Three of the world’s largest biotech companies, Syngenta, Pioneer Hi-Bred and Agrigenetics, are suing the County of Kauai in hopes of stopping a recently passed GMO and pesticide disclosure law from being enacted.
The Kauai County Council passed Bill 2491 in November, overriding a veto by Mayor Bernard Carvalho. The law is set to take effect on August 16.
In a lawsuit filed late Friday, the biotech firms argue that the county law discriminates against companies growing genetically modified organisms, preempts federal and state laws that govern GMOs and pesticides, amounts to an illegal confiscation of portions of their property and exposes the companies to unfair competitive risks.
The law “imposes unwarranted and burdensome disclosure requirements relating to pesticide usage and GM crops,” and exposes the companies “to risks of corporate espionage, vandalism and environmental terrorism,” according to the 69-page complaint filed in federal court.
The Kauai law requires biotech companies to disclose what pesticides they are spraying, where and in what quantities. The companies argue that such specificity could jeopardize trade secrets.
A “knowledgable competitor can often determine from pesticide use patterns the nature of the new GM trait under development,” according to the complaint.
The Kauai law also sets up buffers between fields sprayed with pesticides and public areas, such as schools, hospitals, parks and roads and requires the companies to notify neighbors prior to spraying.
Commercial farms must also report any genetically altered crops they are growing to the county, including their location and the date they were first planted.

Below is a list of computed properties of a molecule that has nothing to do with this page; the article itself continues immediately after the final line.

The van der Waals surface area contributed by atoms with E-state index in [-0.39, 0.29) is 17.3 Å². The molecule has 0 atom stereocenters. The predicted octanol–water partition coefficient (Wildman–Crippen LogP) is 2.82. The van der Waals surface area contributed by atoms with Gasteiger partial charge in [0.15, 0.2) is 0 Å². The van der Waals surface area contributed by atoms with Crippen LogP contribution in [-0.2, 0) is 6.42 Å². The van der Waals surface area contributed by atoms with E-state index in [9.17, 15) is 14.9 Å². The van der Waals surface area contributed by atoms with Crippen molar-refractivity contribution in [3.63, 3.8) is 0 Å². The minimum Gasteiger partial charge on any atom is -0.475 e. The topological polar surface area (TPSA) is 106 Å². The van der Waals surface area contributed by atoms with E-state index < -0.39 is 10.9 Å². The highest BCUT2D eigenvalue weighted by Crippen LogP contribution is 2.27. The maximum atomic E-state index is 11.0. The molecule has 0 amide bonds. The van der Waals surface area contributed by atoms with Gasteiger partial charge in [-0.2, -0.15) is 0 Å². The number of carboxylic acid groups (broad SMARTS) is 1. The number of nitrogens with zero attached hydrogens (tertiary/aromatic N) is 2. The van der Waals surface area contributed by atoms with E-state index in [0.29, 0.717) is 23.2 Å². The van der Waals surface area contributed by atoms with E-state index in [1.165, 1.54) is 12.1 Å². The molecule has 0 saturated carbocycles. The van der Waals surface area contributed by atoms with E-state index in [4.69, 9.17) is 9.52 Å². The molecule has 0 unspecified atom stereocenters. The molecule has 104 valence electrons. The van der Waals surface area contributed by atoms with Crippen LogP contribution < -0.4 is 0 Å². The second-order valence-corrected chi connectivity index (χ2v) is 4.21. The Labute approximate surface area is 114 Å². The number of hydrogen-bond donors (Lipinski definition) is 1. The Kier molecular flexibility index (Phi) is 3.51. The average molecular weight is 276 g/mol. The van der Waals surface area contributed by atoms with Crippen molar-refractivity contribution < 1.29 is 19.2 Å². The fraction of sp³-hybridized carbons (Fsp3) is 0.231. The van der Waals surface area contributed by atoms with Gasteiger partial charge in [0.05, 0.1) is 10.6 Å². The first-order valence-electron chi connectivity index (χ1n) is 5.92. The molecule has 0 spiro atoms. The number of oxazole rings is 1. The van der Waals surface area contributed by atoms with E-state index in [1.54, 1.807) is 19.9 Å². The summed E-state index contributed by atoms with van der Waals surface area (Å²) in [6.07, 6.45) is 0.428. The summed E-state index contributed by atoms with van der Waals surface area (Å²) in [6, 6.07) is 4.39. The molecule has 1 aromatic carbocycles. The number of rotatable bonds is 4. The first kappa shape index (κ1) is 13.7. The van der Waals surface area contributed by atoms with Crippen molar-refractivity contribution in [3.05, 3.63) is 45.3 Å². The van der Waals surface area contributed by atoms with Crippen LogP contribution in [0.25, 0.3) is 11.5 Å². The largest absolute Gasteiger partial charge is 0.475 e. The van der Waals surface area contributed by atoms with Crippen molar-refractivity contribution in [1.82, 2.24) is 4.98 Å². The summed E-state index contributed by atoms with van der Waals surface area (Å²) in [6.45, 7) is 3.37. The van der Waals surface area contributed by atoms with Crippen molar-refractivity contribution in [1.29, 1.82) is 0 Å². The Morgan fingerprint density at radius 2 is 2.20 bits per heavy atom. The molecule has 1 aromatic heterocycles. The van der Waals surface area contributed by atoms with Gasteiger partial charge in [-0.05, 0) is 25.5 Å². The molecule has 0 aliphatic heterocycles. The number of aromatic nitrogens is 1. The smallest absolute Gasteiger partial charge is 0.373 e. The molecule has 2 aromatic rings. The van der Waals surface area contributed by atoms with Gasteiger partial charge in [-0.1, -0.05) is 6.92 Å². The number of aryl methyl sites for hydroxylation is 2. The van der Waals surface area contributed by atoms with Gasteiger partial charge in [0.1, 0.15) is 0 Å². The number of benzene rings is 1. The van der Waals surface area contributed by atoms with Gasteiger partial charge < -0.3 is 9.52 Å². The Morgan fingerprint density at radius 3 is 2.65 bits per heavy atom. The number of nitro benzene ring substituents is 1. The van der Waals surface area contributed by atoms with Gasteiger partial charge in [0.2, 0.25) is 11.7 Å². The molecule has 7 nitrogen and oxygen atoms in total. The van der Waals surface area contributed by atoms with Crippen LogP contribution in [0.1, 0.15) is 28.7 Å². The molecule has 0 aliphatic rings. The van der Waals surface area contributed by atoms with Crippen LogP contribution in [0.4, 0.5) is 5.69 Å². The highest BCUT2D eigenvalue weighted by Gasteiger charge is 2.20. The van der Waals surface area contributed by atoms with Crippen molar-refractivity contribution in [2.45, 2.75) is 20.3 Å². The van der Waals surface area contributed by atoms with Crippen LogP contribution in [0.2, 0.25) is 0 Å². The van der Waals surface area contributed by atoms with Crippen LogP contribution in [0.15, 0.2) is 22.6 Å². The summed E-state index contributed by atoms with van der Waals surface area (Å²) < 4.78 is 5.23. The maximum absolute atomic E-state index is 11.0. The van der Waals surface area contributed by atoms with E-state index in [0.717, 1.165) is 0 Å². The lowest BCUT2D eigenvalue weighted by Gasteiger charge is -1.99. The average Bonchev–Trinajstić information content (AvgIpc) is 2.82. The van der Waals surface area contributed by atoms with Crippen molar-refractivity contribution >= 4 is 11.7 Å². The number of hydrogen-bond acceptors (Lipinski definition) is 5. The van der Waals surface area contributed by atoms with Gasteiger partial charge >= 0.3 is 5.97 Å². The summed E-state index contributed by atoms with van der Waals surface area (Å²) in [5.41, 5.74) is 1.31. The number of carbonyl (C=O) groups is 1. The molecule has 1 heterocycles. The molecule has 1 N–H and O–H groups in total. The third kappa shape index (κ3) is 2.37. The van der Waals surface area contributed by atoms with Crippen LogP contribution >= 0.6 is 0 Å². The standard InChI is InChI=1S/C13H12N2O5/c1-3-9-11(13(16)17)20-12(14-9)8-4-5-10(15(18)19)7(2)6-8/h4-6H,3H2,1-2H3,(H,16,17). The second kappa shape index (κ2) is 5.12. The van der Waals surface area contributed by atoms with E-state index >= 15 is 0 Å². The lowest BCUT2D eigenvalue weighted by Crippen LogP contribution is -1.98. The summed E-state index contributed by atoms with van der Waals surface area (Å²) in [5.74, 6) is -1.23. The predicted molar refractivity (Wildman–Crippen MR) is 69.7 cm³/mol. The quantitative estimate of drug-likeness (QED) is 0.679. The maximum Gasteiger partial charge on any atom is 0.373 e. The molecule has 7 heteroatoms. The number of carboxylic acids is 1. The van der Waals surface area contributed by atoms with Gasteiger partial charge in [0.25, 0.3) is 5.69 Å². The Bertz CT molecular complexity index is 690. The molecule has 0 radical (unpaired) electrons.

Violations of the law can be punishable by jail time or fines of up to $25,000 a day.
The lawsuit was expected — the biotech industry vowed to sue the county council last year if it passed Bill 2491. The Center for Food Safety, a leader in the national anti-GMO movement, said in November that it would represent the county for free if it was sued, while other well-known environmental attorneys in Hawaii have spoken out in support of the Kauai law.
The biotech companies issued a joint statement Saturday calling the Kauai ordinance invalid.
“It arbitrarily targets our industry with burdensome and baseless restrictions on farming operations by attempting to regulate activities over which counties in Hawaii have no jurisdiction,” according to the statement.
The Kauai GMO and pesticide law has attracted the attention of national environmental advocacy groups.
Soon after the lawsuit was filed, Paul Towers, a spokesman for Pesticide Action Network, based in Oakland, California, issued a statement calling the biotech companies “bullies” that have “challenged the democratic process, and aim to undermine protections for Hawaii’s children.”
But the biotech companies also argue that the democratic process has been undermined.
When Kauai County councilmembers convened in November to vote on whether to override the mayor’s veto, it became apparent that they didn’t have enough votes to do so. The council hastily voted to recess the meeting for two days, during which time they appointed a new member to the county council to replace former Councilwoman Nadine Nakamura, who had recently left to work as the mayor’s managing director. When the county council reconvened, the new member, Mason Chock, provided the needed support to successfully override the mayor’s veto with a 5-2 vote.
The biotech companies argue in their complaint that the Kauai County Council violated Hawaii’s open meetings law.